A taste of competition
This isn't a high-falutin', high-thinking blog post. It's just about the kind of culture we have here.
So when a set of local pro cycling race promoters told me they were looking for a sponsor for a group of 5 local races that they wanted to pull together under the monniker New England Race Week, I signed up (once I could identify enough corporate payoff.)
Acquia became the title sponsor for yellow jersey given to the professional bike racer with the lowest cumulative time across all five races (8 actual days of racing, since the last race was a 4-day stage race).
Why would we spend money doing this? Well, it wasn't an easy decision. But John Roberts, the CEO of SugarCRM, had told me a couple of months ago that he had been sponsoring some local races out of pure love for the sport, but that there had been a huge payoff in recruiting locally. Cycling is fast becoming a sport of choice for lots of techies (particularly in the valley), and once his company got known for having a cycling-oriented culture, all kinds of cyclists started to show up applying for jobs. His claim is that the amount he's spent on sponsorships has been more than offset in the savings on recruiter fees.
He made a convincing enough case that I thought I'd give RaceWeek a try. My sponsorship wasn't quite enough to raise all the cash that RaceWeek needed, so I emailed John, and he (happily) contributed the little we needed to top off the sponsorship. (And bought himself jersey positioning in the process.) Thanks, John!
As part of our sponsorship, we had the ability to put up tents at various races and give out promo stuff. So I took Elaine (Sales) and Linda (consulting HR) with me to pass out Acquia water bottles to spectators. We gave out nearly 400 bottles.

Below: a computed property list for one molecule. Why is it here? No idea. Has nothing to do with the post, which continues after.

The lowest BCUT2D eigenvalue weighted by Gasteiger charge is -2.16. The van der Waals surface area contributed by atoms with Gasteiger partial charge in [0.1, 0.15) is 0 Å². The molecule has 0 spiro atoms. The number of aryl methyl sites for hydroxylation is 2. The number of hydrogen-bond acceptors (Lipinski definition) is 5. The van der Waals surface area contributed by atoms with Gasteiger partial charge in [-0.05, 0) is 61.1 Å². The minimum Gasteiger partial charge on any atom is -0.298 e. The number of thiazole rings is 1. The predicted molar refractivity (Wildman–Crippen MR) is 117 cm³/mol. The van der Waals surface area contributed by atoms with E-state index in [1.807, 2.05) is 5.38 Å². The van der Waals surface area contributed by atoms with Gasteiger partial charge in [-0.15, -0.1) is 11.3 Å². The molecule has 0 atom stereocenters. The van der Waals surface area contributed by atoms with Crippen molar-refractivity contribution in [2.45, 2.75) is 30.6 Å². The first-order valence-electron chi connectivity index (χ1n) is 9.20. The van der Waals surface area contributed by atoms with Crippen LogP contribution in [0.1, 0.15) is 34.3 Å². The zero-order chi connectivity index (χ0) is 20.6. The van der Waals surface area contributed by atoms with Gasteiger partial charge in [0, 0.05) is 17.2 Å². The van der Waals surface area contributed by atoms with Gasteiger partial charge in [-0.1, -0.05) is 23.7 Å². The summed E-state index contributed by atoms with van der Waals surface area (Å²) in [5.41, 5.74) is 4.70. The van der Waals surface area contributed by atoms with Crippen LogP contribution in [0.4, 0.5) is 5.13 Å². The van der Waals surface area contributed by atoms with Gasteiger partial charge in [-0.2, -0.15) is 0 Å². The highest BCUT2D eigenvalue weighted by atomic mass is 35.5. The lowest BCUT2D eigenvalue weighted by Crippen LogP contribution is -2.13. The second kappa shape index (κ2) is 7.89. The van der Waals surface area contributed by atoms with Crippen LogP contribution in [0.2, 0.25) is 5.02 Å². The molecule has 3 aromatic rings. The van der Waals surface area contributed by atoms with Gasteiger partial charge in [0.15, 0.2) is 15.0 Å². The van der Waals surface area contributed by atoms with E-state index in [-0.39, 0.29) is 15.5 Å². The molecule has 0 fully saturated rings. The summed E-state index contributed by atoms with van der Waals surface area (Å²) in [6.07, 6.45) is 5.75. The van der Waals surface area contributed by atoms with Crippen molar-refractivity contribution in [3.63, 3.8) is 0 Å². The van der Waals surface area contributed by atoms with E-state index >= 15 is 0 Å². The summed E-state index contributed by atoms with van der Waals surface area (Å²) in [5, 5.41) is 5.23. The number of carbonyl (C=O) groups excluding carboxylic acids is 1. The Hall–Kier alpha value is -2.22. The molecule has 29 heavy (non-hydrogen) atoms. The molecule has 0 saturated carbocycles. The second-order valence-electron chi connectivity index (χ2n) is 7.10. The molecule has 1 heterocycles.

And it has already paid off. We've had both sales leads and job candidates that have come in the door based on handing out bottles. Woo hoo!
Plus, the races were really exciting, and it was a ton of fun handing out the leaders' jersey at the end of races.
After the first race, Kyle Wamsley of the Colavita Sutter Home p/b Cooking Light U.S. domestic pro team was in yellow. Bike races start out by putting the leaders at the head of the pack, announcing them one at a time, and Kyle was looking buff and fast in his yellow jersey, having won the day before in the Cox Charities Cycling Classic in Providence, RI.
Kyle would go on to hold onto the yellow all week. Later in the week, during the four-day Fitchburg Longsjo Classic, Kyle would either win a day, or place in the top group. He came in second at the top of the Road Race that finished atop Wachusett Mountain ski area, but only by a second or two. It was foggy at the top, given the temperature gradient and the humidity, but I got to present the jersey anyway.
In the Fitchburg race, Kyle was also the stage leader, so he wore the orange jersey for that title. During that time, the second-best overall placed rider wore yellow, as is tradition.
But at the end, it was Kyle for the men. He was a really happy guy. He said it had been his best overall week of racing for the year, and was really pumped. It was fun to be a tiny part of his success.
And I discovered the real fun of watching the women's pro teams, too. Kyle's Colavita team also produced the women's winner for the week, Kristin McGrath. She was definitely speedy, being in most of the breakaways on the last day of the Criterium in Fitchburg. Though she didn't win the stage, she kept yellow.
(She also had the yellow, and won the stage, atop Mt. Wachusett earlier in the week. Another rider with a huge / strong week.)
I'm sure I could draw some CEO-ish metaphor about how supporting champions like this reflects the championship attitude we have in our company. In fact, I would hope that was true. But it would be a lame posting, so I won't make a huge point out of it. ;-)
But I'd be wrong if I said this wasn't worth the cost, or the effort. I love rewarding achievement; I love seeing the thrill of competitive cycling up close, and I think we came away from the week with tangible payoff from our sponsorship. What more could I, or we, ask for?